NPR’s Science Friday — Continuing To Shill For Climate Change Lobby

Via Climate Depot, I found this link to an NPR Science Friday segment with Anthony Leiserowitz, the director of the Yale Project on Climate Change Communication.  One of my pet peeves with NPR is its incessant obeisance to the climate change scare-mongers.  For years now, it has reported global warming as both indisputably happening at an above normal pace and caused by human greenhouse gas emissions.

To begin with, Mr. Leiserowitz runs an advocacy organization, not a scientific one.  Here is its mission statement:

The Yale Project on Climate Change Communication works to:

1) Advance public understanding and engagement with climate change science and solutions, and

2) Catalyze action by the general public and leaders of government, business, academia, and the media through improved knowledge and understanding.


The Yale Project on Climate Change Communication (originally the Yale Project on Climate Change) grew out of a groundbreaking conference on “Americans and Climate Change” that the Yale School of Forestry & Environmental Studies convened in 2005 in Aspen, CO. Over 100 national leaders representing science, media, religion, politics, entertainment, education, business, environmentalism, and civil society came together to develop an action plan to engage American society on climate change. Their charge was to diagnose why, in the face of ever stronger climate science, the United States had been slow to act and to recommend a set of initiatives to catalyze action.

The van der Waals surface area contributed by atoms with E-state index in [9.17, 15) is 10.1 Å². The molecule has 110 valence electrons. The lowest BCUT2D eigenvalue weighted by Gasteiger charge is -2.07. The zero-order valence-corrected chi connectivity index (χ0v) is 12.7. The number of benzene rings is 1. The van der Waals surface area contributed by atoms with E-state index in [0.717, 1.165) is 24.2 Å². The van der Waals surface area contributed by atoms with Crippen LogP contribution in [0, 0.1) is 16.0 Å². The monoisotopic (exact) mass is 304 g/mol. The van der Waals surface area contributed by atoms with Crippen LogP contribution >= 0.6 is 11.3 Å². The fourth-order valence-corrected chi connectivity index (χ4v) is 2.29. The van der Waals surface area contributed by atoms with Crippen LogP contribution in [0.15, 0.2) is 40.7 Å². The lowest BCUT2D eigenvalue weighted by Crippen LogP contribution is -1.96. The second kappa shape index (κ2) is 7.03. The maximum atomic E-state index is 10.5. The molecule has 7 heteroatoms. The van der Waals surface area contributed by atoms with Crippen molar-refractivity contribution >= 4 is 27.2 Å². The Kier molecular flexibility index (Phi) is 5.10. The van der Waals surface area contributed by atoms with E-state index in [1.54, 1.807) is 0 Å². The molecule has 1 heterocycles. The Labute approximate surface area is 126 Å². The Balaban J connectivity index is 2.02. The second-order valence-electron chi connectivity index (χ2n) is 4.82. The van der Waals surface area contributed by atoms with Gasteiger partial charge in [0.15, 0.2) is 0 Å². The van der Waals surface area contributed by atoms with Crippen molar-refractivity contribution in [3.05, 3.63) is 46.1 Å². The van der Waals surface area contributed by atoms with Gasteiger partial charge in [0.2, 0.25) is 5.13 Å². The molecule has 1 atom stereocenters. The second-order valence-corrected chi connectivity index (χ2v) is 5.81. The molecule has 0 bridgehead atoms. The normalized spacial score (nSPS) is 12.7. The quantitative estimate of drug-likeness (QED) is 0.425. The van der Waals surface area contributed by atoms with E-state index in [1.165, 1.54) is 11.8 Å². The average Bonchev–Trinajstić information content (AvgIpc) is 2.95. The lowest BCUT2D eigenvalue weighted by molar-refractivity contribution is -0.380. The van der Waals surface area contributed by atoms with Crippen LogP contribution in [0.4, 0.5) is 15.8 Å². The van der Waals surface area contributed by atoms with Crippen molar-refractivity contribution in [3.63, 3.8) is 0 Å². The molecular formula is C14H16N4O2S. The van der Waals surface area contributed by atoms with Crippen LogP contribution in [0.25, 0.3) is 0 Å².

Leiserowitz is therefore an advocate for “initiatives to catalyze action” against what he perceives to be a major problem.  There is nothing wrong with that, but it does tend to skew one’s perspective.  NPR should have revealed that perspective to listeners.

I thought this exchange was quite revealing:

FLATOW: Well, you know, it’s interesting. As you say that, and reading through your survey, it seems that half the respondents still think scientists are in disagreement about the science when in fact there’s very, very clear consensus on that. Why do you think they think there’s such disagreement among scientists?

Mr. LEISEROWITZ: Well, there’s a couple things going on there. One, of course, is that the opponents of climate change action have very consciously and powerfully used doubt as their product. It’s a very classic term.

In other words, they know that to forestall action they just have to raise public doubts about the certainty of climate change. You know, if it’s not happening, then maybe we shouldn’t be taking any action. So it’s kind of it gets people into a wait-and-see mentality.

But the other, of course, is that there’s been this long-standing critique of the way that the media actually reports this story, or certainly has reported the story over many years. And that is that reporters have often put, for instance, a climate change scientist to try to describe what climate change is and why there are serious risks about it, and then immediately pair them with someone who’s a climate change skeptic.

And so the public hears these dueling scientists, these dueling views, and says: Well, gosh, they must be split, 50-50. When, of course, in terms of those who actually do the science of climate change science and publish in the legitimate journals are overwhelmingly in agreement that climate change is in fact happening and due primarily to human activity.